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Banned Sock Puppet
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Update: I am going over the deep end because of lockdown related nuttiness. I have decided to mess around with my 29er first. Now, I know there are going to be a lot of indignation that I am introducing a (gasp) mtb onto a road bike forum but hear me out. This is a investigatory phase 1.
I am going to replace my well designed and tested Shimano XT/XTR components with Chinese components from Sensah.
Currently, I have 2x setup. I am jumping to 1x and 11 speed. Got the cassette, chain and brake set. Waiting on the shifters. Will update after install and provide feedback. Besides,it can’t be any worse than SRAM.
What is so bad about SRAM? Their mountain components are excellent and their road components have drastically improved since they started with road stuff.

Man, if you are really that bored, why don't you just ride your bike more as in until you are so tired you're not thinking about beimg bored anymore? It's much cheaper.
 

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'brifter' is f'ing stupid
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15,582 Posts
Update: I am going over the deep end because of lockdown related nuttiness. I have decided to mess around with my 29er first. Now, I know there are going to be a lot of indignation that I am introducing a (gasp) mtb onto a road bike forum but hear me out. This is a investigatory phase 1.
I am going to replace my well designed and tested Shimano XT/XTR components with Chinese components from Sensah.
Currently, I have 2x setup. I am jumping to 1x and 11 speed. Got the cassette, chain and brake set. Waiting on the shifters. Will update after install and provide feedback. Besides,it can’t be any worse than SRAM.


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You don't have a clue about SRAM for one thing...and you need to just go ride your bike for another. But since you're going to do it anyway I am interested to see how the Chinese stuff works. And further down the road how it holds up.
 

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Discussion Starter · #23 ·
What is so bad about SRAM? Their mountain components are excellent and their road components have drastically improved since they started with road stuff.

Man, if you are really that bored, why don't you just ride your bike more as in until you are so tired you're not thinking about beimg bored anymore? It's much cheaper.
You are right as to riding my bike which I am doing at dawn for a couple of hours. The bikes components upgrade or downgrade as the case maybe just to satisfy my itch to tinker with my bike(s). I am curious as to how the Chinese stuff works. As to SRAM, I don’t like the way they work or sound when you shift. Almost like something broke.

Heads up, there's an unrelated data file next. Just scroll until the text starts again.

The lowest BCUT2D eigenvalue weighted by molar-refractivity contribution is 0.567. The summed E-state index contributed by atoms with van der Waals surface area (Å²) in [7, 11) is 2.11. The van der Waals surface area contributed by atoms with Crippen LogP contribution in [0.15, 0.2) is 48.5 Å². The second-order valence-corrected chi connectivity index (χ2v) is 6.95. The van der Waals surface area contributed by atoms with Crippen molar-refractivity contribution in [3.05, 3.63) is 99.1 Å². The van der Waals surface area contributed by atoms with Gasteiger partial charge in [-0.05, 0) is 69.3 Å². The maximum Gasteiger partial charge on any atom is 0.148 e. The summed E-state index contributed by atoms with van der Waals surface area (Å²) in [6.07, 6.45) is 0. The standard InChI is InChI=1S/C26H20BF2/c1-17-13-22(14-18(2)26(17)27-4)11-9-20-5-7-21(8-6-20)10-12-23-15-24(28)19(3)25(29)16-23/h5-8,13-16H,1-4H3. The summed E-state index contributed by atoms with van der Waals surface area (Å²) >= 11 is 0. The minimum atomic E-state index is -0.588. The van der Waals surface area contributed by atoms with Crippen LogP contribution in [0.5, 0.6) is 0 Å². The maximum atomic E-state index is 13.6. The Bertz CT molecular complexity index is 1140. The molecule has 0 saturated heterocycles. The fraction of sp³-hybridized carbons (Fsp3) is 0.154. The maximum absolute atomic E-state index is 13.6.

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Banned forever.....or not
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Doesn't an 7 & 8 speed Dura Ace rear derailleur have a different geometry than everything else, that is 8,9, or 10?????

"1997 was a very big year for Dura-Ace. The system went to 9 speeds, and that was the most publicized change. In addition, however, the entire Dura-Ace system was redesigned and made to be inter-compatible with other Shimano components."

"The major difference between pre-1997 Dura-Ace and the rest of the Shimano lines is the cable travel of the rear derailer. Old Dura-Ace used a shorter amount of cable travel per shift. This has to do with the geometry of the cable attachment. Since the cable moved a shorter distance per shift, effects of cable friction or inaccurate cable adjustment were magnified.

With the introduction of the 6-speed 600EX S.I.S. group, the cable attachment on the rear derailer changed, so that the cable had to move farther per shift. This change reduced cable tension, reduced the effects of cable misadjustment and friction, and generally made for a more forgiving system. The same geometry was adapted for 9-speed Dura-Ace when it was introduced in 1997. All subsequent S.I.S. groups match the travel of the 600EX, except the 10-speed "Shadow" XTR derailers and shifters, which have an even longer cable travel.."
 

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Banned Sock Puppet
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14,704 Posts
You are right as to riding my bike which I am doing at dawn for a couple of hours. The bikes components upgrade or downgrade as the case maybe just to satisfy my itch to tinker with my bike(s). I am curious as to how the Chinese stuff works. As to SRAM, I don’t like the way they work or sound when you shift. Almost like something broke.
Didn't curiosity kill the cat? :D

Interesting your take on SRAM. It does have a more defined click compared to Shimano's what has been described as an SBD fart smooth transition.

I'd be leery about how the Chinese drivetrain holds up, but hey, unlike a bike frame which can fail catastrophically, if it fails, the worst that would happen is that you may one day be limping home on a 2-speed. Depending on the number and grade of the hills on that 2-speed ride, I doubt you will be bored. :D
 

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Discussion Starter · #26 ·
My shifter and derailleur set is in USPS limbo. Can’t even track the damn packet even with registered post and tracking. Last I know is that it’s here in country. DeJoy is taking all the fun out of the anticipation of the package. It’s been a month and a half. Everything else is here. Cassette, Crankset and brake. Beyond bummed.


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Matnlely Dregaend
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Shipping has been really weird lately. I ordered Campy brake springs from Nashbar and they took 4 weeks, but the 4 orders I got from overseas got here in 3 days (each one!). I think it's a USPS thing because the overseas orders all come by DHL.
 

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Discussion Starter · #28 ·
You don't have a clue about SRAM for one thing...and you need to just go ride your bike for another. But since you're going to do it anyway I am interested to see how the Chinese stuff works. And further down the road how it holds up.